Youth of all religions and ethnicities gathered in Manado on Saturday ahead of Youth Pledge Day, which marks its 84th anniversary today.
Youth Pledge Day commemorates the promise made by a gathering of youth organizations in Jakarta on Oct. 28, 1928, to set aside their differences and unite for the common goal of an independent Indonesia with one motherland, one nation and one language — a goal that some say has been forgotten in recent years.
House Speaker Marzuki Alie said on Saturday that Indonesia’s youth had important lessons to learn from the original pledge.
“We must return to our core values of 1928 such as honesty and good manners, as well as patriotism, which have all evaporated from our younger generation,” Marzuki said.
Marzuki added that the state ideology, Pancasila, must be more intensively socialized among the younger generation to eliminate problems such as corruption, violence and crime.
The gathering in Manado was organized by Garda Pemuda NasDem, the youth wing of the National Democratic Party.
Also present were representatives from the Catholic Youth Organization; Nahdlatul Ulama’s youth wing, GP Ansor; the Muhammadiyah Youth Organization; the Hindu Dharma Youth Group, Budha Tri Dharma Youth; and the youth organization from the Union of Indonesian Christian Churches.
Hendrik Kawilarang Luntungan, chairman of Garda Pemuda NasDem, said that ethnic and religious slurs were being used today by political leaders to break society down into exclusive segments, while religious intolerance was reportedly rising in areas where the government was not present.
In a ceremony at Saturday’s youth gathering, Hendrik said it was time for a “big-scale national movement for pluralist Indonesia to be launched,” involving all elements and forces of the nation to eliminate issues of a majority-minority divide, and ethnic and religious slurs of any kind.
He said that religious intolerance in recent years had reached alarming proportions because certain elements were taking the law into their own hands in front of the government’s watchful eye, taken by some as evidence that the authorities condone their unlawful actions.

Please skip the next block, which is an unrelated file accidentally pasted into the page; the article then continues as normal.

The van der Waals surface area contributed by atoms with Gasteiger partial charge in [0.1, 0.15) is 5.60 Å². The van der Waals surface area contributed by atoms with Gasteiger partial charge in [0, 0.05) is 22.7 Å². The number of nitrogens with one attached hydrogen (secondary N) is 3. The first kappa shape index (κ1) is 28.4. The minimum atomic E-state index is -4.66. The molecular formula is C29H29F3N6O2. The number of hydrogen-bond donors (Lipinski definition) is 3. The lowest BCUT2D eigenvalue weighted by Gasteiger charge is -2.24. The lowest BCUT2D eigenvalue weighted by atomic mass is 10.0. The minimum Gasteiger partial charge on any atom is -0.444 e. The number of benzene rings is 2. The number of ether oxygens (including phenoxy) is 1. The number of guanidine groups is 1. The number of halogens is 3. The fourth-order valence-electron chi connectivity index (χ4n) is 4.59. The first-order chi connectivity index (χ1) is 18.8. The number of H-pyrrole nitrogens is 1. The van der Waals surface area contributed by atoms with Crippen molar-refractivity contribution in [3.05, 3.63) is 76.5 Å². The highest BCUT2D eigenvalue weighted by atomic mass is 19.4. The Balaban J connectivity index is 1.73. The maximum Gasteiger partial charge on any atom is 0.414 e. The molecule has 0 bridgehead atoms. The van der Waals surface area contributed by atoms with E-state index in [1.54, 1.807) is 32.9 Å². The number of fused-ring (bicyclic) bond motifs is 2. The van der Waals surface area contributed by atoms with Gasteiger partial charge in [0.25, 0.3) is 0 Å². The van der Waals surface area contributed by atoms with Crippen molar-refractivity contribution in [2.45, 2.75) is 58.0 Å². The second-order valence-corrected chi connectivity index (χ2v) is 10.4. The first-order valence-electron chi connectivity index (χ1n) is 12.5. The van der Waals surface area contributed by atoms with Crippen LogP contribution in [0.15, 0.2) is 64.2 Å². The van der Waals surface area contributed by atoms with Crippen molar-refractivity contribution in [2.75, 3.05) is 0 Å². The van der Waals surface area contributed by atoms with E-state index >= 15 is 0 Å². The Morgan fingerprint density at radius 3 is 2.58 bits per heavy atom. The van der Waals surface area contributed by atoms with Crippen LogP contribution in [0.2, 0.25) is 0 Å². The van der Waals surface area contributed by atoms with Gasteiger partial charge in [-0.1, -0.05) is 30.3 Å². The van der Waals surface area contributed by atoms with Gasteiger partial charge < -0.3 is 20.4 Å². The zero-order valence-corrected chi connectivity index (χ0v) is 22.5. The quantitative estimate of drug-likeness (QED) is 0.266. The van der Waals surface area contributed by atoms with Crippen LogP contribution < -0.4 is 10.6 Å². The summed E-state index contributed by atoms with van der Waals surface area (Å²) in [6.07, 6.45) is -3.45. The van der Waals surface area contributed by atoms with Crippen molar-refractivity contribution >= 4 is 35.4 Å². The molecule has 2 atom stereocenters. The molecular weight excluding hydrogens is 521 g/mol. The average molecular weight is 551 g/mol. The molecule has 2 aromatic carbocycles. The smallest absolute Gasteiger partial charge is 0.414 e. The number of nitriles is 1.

Hendrik mentioned frequent attacks on places of worship — mostly churches — and difficulties in obtaining licenses for the building of new churches in many parts of the country as examples of the absence of state authority in social life these days.
He said that the problem in cases like these was the politicization of religion for the benefit of certain forces in society. In the process, he said, religious harmony was being ruined.
“North Sulawesi is a Christian-majority province but we initiate this dialogue so that the rest of the country will hear the resonance of what is being discussed here. This is important for a pluralist nation,” Hendrik told the daily Suara Pembaruan.
He said the Manado youth dialogue was a follow-up to the 1928 pledge, in that participants would issue an updated version of the pledge to better unify the archipelago, regardless of religion, ethnicity or other dividing factors.
He added that the new pledge would be read in front of national leaders such as businessman and politician Surya Paloh, former Vice President Jusuf Kalla, businessman Hasyim Djojohadikusumo, Constitutional Court Chief Mahfud M.D., Insulinde National Prosperity Party (PKBN) founder Yenny Wahid, prominent Muslim scholar Syafii Maarif and Women’s Empowerment Minister Khofifah Indar Parawansa.
Hendrik said that the NasDem youths took this initiative out of disappointment with the government’s many years of inaction against breaches of religious freedom inflicted mainly against minority groups within Christian or Muslim communities.
“Inter-religious dialogues have taken place many times but the government has been passive in facing religious tensions,” Hendrik said. “As a result certain groups in society assume that government inaction is its approval of their action so they will continue to attack any target they wish.”
He suggested that the president should have stood firmly on the 1945 Constitution and Pancasila instead of worrying about the political implications that would come out of disciplinary measures against those who commit violence.
He added that the establishment of the Republic of Indonesia was not based on the doctrines of a certain religion nor on the majority-minority comparison, nor for the sake of certain ethnic groups, but for the pluralist nation in its entirety.
Therefore, religious intolerance and ethnic discrimination should be wiped out of the country once and for all because they violate the spirit of the 1928 Youth Pledge that set the tone for independence in 1945, Hendrik argued.